Medicines for inflammatory arthritis are used to relieve pain, reduce swelling and slow or stop joint damage. Each person responds differently to arthritis medicines. This means you need to work with your rheumatologist (a doctor who specialises in arthritis and related conditions) to identify the treatment that works best for you.
Your GP will probably monitor your treatment and refer you back to a rheumatologist if necessary.
Common medicines for rheumatoid arthritis include:
Disease-modifying anti-rheumatic drugs (DMARDs)
These medicines change the underlying condition rather than just treating the symptoms. They slow down the disease and its effects on your joints.
DMARDs should be started as early as possible after inflammatory arthritis has been diagnosed. They can only be started by a rheumatologist and you will need to have regular blood and urine tests to look for possible side effects and assess how well the medicine is working.
There are 2 main groups of DMARDs – conventional DMARDs and biological therapies.
- Conventional DMARDs include methotrexate, hydroxychloroquine, sulfasalazine, leflunomide and azathioprine. Most people are started on methotrexate because it is often the most effective and is well studied. It may take 2–6 months of treatment before the medicine is fully effective.
- Biological therapies, also called biologics, include tumour necrosis factor (TNF) inhibitors (infliximab, adalimumab, etanercept), rituximab, tocilizumab and secukinumab. They can be used if other treatments haven't worked well, and are usually used in combination with other DMARDs.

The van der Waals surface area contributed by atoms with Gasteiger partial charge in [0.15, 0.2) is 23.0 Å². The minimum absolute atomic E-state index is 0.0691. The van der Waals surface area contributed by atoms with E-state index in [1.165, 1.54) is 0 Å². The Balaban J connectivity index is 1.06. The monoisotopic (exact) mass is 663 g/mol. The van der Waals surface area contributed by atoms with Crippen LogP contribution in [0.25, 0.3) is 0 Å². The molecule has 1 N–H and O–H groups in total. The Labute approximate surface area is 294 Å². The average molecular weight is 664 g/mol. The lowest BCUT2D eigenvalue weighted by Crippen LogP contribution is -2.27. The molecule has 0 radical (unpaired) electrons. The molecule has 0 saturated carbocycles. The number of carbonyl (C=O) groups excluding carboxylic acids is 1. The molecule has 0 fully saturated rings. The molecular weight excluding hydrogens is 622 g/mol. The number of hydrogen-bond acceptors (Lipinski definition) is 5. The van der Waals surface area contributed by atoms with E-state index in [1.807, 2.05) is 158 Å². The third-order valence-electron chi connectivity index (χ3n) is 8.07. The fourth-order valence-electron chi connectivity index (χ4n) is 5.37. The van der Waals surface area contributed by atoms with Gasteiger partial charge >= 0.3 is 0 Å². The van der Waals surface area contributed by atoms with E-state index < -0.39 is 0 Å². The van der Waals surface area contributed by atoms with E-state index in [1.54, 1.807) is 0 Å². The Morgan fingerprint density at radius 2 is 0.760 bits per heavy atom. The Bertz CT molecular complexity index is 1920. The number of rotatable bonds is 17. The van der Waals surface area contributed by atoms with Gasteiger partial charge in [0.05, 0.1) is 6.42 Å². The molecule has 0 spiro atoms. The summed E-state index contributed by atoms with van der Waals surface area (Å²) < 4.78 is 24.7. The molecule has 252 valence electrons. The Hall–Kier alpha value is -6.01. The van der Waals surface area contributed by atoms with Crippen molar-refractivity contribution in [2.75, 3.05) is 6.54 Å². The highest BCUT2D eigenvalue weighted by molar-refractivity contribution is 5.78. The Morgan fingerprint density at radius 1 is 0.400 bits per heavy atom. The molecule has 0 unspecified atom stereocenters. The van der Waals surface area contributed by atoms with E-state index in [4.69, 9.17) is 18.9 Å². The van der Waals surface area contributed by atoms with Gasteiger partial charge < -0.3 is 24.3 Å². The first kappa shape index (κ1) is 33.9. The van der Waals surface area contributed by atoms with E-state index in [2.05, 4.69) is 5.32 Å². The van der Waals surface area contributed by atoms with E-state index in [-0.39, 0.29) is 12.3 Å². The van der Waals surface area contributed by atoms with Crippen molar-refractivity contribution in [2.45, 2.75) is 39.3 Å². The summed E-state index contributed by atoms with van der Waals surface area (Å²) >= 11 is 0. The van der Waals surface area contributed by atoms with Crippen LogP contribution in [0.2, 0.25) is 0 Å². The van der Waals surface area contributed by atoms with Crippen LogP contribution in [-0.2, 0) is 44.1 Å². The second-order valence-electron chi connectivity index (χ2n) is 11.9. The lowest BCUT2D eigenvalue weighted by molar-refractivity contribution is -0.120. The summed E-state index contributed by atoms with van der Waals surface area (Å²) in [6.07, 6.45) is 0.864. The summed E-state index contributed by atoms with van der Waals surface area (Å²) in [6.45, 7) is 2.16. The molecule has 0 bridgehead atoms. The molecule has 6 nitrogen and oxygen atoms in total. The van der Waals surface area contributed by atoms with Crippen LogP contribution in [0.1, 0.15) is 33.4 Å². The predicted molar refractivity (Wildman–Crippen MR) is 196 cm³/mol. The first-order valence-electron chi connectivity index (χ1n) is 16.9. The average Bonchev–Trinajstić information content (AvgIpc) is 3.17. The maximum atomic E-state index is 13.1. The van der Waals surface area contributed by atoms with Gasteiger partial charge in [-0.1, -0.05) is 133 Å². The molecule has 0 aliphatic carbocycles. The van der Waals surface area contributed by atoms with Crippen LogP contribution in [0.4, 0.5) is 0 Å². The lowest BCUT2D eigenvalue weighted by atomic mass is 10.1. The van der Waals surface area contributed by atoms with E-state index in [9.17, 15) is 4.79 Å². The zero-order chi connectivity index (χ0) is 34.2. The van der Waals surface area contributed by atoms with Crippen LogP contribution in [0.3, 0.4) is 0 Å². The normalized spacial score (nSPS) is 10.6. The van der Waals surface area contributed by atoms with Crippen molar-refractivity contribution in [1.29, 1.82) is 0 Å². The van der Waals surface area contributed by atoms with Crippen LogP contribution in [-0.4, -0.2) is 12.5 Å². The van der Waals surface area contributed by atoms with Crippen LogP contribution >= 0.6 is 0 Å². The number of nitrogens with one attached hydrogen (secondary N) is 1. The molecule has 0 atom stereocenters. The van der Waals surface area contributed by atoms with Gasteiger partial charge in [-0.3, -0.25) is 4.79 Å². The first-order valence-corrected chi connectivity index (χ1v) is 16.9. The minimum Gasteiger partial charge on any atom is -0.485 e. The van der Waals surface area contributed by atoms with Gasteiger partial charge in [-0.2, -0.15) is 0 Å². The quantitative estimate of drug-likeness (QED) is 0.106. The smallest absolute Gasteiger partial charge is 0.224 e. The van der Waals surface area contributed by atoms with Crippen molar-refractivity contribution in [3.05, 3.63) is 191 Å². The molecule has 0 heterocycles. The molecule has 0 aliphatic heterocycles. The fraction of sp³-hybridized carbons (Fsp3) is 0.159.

Pain relief medicines
Pain relief medicines such as paracetamol and codeine are often used along with other medication.
Non-steroidal anti-inflammatory drugs (NSAIDs)
NSAIDs such as ibuprofen, diclofenac and naproxen reduce inflammation and swelling of your joints. They start working quickly and relieve pain and swelling but do not reduce damage to your joints.
Taking NSAIDs is safe, but extra care is needed if you have high blood pressure, high cholesterol, diabetes, stomach ulcers, kidney problems or if you smoke.
Corticosteroids (also called steroids)
Corticosteroids are used at the start of treatment to reduce the pain and swelling of your joints, while waiting for other medicines to take effect. They may also be used to treat sudden flare-ups.
You may take these as tablets, such as prednisone, or as injections directly into the joint or into a muscle or vein.
Important to know
If you take an ACE inhibitor or angiotensin II receptor blocker (ARB) (for example, cilazapril, enalapril, quinapril, losartan or candesartan) and a diuretic (for example, furosemide or bendroflumethiazide), taking a non-steroidal anti-inflammatory drug (NSAID) (for example ibuprofen or aspirin in high doses) could harm your kidneys. The term for this is "triple whammy". Read The Triple Whammy – Safe use of NSAIDs(external link) for more details. Check with your doctor, practice nurse or pharmacist if you're not sure if you're taking an ACE inhibitor or angiotensin II receptor blocker (ARB) and a diuretic.